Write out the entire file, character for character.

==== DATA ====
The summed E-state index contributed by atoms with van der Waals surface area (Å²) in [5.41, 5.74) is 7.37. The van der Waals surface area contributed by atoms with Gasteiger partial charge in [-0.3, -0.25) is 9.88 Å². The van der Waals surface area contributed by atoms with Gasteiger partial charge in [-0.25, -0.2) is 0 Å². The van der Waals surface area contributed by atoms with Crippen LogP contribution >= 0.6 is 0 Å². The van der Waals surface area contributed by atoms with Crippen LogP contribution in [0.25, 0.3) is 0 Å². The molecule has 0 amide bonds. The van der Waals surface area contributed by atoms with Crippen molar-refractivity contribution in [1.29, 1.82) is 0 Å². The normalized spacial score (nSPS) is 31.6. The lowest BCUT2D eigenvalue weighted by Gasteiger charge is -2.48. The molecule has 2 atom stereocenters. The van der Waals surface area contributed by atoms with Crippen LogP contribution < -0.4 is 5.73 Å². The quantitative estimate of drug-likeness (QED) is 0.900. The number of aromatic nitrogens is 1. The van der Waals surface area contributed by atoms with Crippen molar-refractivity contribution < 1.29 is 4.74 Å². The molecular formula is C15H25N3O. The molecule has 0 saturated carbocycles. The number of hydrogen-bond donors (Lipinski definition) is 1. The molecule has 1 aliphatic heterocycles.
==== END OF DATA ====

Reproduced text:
The summed E-state index contributed by atoms with van der Waals surface area (Å²) in [5.41, 5.74) is 7.37. The van der Waals surface area contributed by atoms with Gasteiger partial charge in [-0.3, -0.25) is 9.88 Å². The van der Waals surface area contributed by atoms with Gasteiger partial charge in [-0.25, -0.2) is 0 Å². The van der Waals surface area contributed by atoms with Crippen LogP contribution >= 0.6 is 0 Å². The van der Waals surface area contributed by atoms with Crippen LogP contribution in [0.25, 0.3) is 0 Å². The molecule has 0 amide bonds. The van der Waals surface area contributed by atoms with Crippen molar-refractivity contribution in [1.29, 1.82) is 0 Å². The normalized spacial score (nSPS) is 31.6. The lowest BCUT2D eigenvalue weighted by Gasteiger charge is -2.48. The molecule has 2 atom stereocenters. The van der Waals surface area contributed by atoms with Crippen LogP contribution < -0.4 is 5.73 Å². The quantitative estimate of drug-likeness (QED) is 0.900. The number of aromatic nitrogens is 1. The van der Waals surface area contributed by atoms with Crippen molar-refractivity contribution < 1.29 is 4.74 Å². The molecular formula is C15H25N3O. The molecule has 0 saturated carbocycles. The number of hydrogen-bond donors (Lipinski definition) is 1. The molecule has 1 aliphatic heterocycles.